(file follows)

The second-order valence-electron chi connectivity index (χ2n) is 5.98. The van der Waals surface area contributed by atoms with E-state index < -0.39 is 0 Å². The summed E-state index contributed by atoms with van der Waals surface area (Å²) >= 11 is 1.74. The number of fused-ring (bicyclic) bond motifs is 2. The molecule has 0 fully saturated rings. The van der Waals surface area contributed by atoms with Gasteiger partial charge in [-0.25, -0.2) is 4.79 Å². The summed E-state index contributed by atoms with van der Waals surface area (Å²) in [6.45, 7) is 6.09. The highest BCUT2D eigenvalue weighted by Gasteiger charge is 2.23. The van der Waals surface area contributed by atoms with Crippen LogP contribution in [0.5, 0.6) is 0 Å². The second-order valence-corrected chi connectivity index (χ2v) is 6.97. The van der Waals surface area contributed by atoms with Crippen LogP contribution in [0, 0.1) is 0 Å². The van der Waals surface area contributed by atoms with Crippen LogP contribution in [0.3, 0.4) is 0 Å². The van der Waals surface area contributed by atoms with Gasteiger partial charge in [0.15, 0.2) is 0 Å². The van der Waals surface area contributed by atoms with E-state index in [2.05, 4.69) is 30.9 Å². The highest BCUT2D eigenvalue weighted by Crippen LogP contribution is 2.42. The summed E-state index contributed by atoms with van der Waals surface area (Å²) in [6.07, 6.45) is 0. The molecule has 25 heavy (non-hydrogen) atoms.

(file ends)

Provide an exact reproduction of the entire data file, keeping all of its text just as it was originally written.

The second-order valence-electron chi connectivity index (χ2n) is 5.98. The van der Waals surface area contributed by atoms with E-state index < -0.39 is 0 Å². The summed E-state index contributed by atoms with van der Waals surface area (Å²) >= 11 is 1.74. The number of fused-ring (bicyclic) bond motifs is 2. The molecule has 0 fully saturated rings. The van der Waals surface area contributed by atoms with Gasteiger partial charge in [-0.25, -0.2) is 4.79 Å². The summed E-state index contributed by atoms with van der Waals surface area (Å²) in [6.45, 7) is 6.09. The highest BCUT2D eigenvalue weighted by Gasteiger charge is 2.23. The van der Waals surface area contributed by atoms with Crippen LogP contribution in [0.5, 0.6) is 0 Å². The second-order valence-corrected chi connectivity index (χ2v) is 6.97. The van der Waals surface area contributed by atoms with Crippen LogP contribution in [0, 0.1) is 0 Å². The van der Waals surface area contributed by atoms with Crippen LogP contribution in [0.3, 0.4) is 0 Å². The van der Waals surface area contributed by atoms with Gasteiger partial charge in [0.15, 0.2) is 0 Å². The van der Waals surface area contributed by atoms with E-state index in [2.05, 4.69) is 30.9 Å². The highest BCUT2D eigenvalue weighted by Crippen LogP contribution is 2.42. The summed E-state index contributed by atoms with van der Waals surface area (Å²) in [6.07, 6.45) is 0. The molecule has 25 heavy (non-hydrogen) atoms.